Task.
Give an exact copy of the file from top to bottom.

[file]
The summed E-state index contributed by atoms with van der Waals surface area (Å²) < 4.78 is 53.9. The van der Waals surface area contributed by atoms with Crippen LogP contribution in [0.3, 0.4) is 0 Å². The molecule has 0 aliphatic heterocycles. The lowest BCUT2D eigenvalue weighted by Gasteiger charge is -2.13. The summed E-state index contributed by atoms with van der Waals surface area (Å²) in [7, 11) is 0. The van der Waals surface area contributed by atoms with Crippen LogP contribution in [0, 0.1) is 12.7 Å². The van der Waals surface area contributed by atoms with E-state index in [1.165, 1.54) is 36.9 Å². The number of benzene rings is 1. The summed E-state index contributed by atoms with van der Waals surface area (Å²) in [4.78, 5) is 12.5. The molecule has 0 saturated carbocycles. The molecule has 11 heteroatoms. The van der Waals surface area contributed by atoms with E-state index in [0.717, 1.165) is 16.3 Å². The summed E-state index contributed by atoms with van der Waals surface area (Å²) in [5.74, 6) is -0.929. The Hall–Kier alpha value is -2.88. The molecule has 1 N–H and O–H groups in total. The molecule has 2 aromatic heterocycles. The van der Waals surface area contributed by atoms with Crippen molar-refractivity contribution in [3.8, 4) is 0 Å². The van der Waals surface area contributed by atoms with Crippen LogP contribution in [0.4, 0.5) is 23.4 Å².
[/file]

The summed E-state index contributed by atoms with van der Waals surface area (Å²) < 4.78 is 53.9. The van der Waals surface area contributed by atoms with Crippen LogP contribution in [0.3, 0.4) is 0 Å². The molecule has 0 aliphatic heterocycles. The lowest BCUT2D eigenvalue weighted by Gasteiger charge is -2.13. The summed E-state index contributed by atoms with van der Waals surface area (Å²) in [7, 11) is 0. The van der Waals surface area contributed by atoms with Crippen LogP contribution in [0, 0.1) is 12.7 Å². The van der Waals surface area contributed by atoms with E-state index in [1.165, 1.54) is 36.9 Å². The number of benzene rings is 1. The summed E-state index contributed by atoms with van der Waals surface area (Å²) in [4.78, 5) is 12.5. The molecule has 0 saturated carbocycles. The molecule has 11 heteroatoms. The van der Waals surface area contributed by atoms with E-state index in [0.717, 1.165) is 16.3 Å². The summed E-state index contributed by atoms with van der Waals surface area (Å²) in [5.74, 6) is -0.929. The Hall–Kier alpha value is -2.88. The molecule has 1 N–H and O–H groups in total. The molecule has 2 aromatic heterocycles. The van der Waals surface area contributed by atoms with Crippen molar-refractivity contribution in [3.8, 4) is 0 Å². The van der Waals surface area contributed by atoms with Crippen LogP contribution in [0.4, 0.5) is 23.4 Å².